Go Patterns: Pipelines

by about Go, Software Engineering in Technology

Sometimes, when reviewing code, you come across a huge spaghetti of sadness. You’d love to refactor it, but it is just a list of steps that need to be executed in order.

Think about a problem like installing a server: you need to partition the hard disk, create the filesystem, copy the files, install the bootloader, etc. If you are developing this for the first time, you might write everything down in one go.

Initially, this code may be good and work as intended, but as you need to change it over and over again it may become messy. How do you refactor it?

The first step will undoubtedly be to split it into separate function, and the resulting main function may look something like this:

func installHost() error {
    if err := performStep1(); err != nil {
        return fmt.Errorf("step 1 failed (%w)", err)
    }
    if err := performStep2(); err != nil {
        return fmt.Errorf("step 2 failed (%w)", err)
    }
    if err := performStep3(); err != nil {
        return fmt.Errorf("step 3 failed (%w)", err)
    }
    if err := performStep4(); err != nil {
        return fmt.Errorf("step 4 failed (%w)", err)
    }
}

All is good, but even this may become unmaintainable if you have 3-4 steps.

Using callbacks ▲ Back to top

As a first step of optimizing the code above, let’s use the fact that functions can be passed around in variables and shorten the installHost function. First, we create a slice that contains the functions to run as values.

func installHost() error {
    steps := []func() error{
        performStep1,
        performStep2,
        performStep3,
        performStep4,
    }

    for i, stepFunc := range steps {
        if err := stepFunc(); err != nil {
            return fmt.Errorf("step %d failed (%w)", i, err)
        }
    }
}

Passing state ▲ Back to top

What if you wanted to pass some information between steps? After all, there are not many use cases for running isolated steps.

We start by defining our data structure:

type pipelineData struct {
    field1 string
    field2 int
}

Now we can modify the code from above to create a pointer to such a data structure and pass it to the function. We also need to adapt our function signature.

func installHost() error {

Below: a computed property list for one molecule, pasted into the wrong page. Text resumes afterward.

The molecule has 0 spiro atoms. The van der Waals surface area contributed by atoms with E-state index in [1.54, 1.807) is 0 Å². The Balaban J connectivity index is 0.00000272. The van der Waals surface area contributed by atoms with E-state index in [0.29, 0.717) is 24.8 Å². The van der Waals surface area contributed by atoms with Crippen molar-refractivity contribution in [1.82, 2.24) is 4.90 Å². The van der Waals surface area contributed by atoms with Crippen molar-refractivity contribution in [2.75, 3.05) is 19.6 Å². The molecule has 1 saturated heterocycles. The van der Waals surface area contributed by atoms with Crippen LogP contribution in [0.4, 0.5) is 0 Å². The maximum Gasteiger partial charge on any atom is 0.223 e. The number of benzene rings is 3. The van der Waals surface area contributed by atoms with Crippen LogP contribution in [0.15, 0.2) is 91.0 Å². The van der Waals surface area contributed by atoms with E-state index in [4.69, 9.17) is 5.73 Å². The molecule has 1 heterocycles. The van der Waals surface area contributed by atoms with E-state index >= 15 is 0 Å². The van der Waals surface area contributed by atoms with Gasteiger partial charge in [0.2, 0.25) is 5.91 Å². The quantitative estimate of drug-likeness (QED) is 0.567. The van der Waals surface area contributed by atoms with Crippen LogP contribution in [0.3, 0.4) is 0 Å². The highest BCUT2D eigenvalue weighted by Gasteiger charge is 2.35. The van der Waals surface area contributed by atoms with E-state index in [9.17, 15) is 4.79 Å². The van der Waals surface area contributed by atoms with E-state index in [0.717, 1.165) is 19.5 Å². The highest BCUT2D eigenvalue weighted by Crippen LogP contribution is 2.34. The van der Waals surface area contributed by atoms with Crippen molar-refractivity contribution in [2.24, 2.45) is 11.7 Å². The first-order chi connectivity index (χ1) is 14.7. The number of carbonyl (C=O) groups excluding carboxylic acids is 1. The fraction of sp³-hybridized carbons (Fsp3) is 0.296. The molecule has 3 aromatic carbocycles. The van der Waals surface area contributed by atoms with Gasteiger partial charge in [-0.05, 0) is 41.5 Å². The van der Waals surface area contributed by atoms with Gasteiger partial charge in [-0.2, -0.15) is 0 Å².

data := &pipelineData{}
    steps := []func(*pipelineData) error{
        performStep1,
        performStep2,
        performStep3,
        performStep4,
    }

    for i, stepFunc := range steps {
        if err := stepFunc(data); err != nil {
            return fmt.Errorf("step %d failed (%w)", i, err)
        }
    }
}

Making it reusable ▲ Back to top

Let’s think a little further: you would probably want to use this pattern in a couple of places. What if we made it reusable? We could create a function that accepts the functions to call and then iterates over these, calling them in order.

func pipeline(
    steps []func() error,
) error {
    for i, step := range steps {
        if err := step(); err != nil {
            return fmt.Errorf("step %d failed (%w)", i, err)
        }
    }
    return nil
}

There is one drawback to using this method: we can’t pass our data structure from before. Or can we? (Of course we can.)

We can use receivers to tie the functions to the data set. We can implement the steps with the *pipelineData receiver. We then initialize our data variable as before and pass the functions to the pipeline with the data attached.

func (p *pipelineData) performStep1() error {
    // Do what step 1 needs to do.
}

func main() {
    data := &pipelineData{}
    err := pipeline([]func() error {
        data.performStep1,
        data.performStep2,
        data.performStep3,
        data.performStep4,
    })
    //...
}

This is very similar to how OOP works in Go.

You can declare functions with receivers both with and without pointers for the variable. If you remove the pointer, the function will not be able to modify the data.

That’s it! You can now create a pipeline and don’t need to unnecessarily bloat your code. You can even extend this pattern to your liking.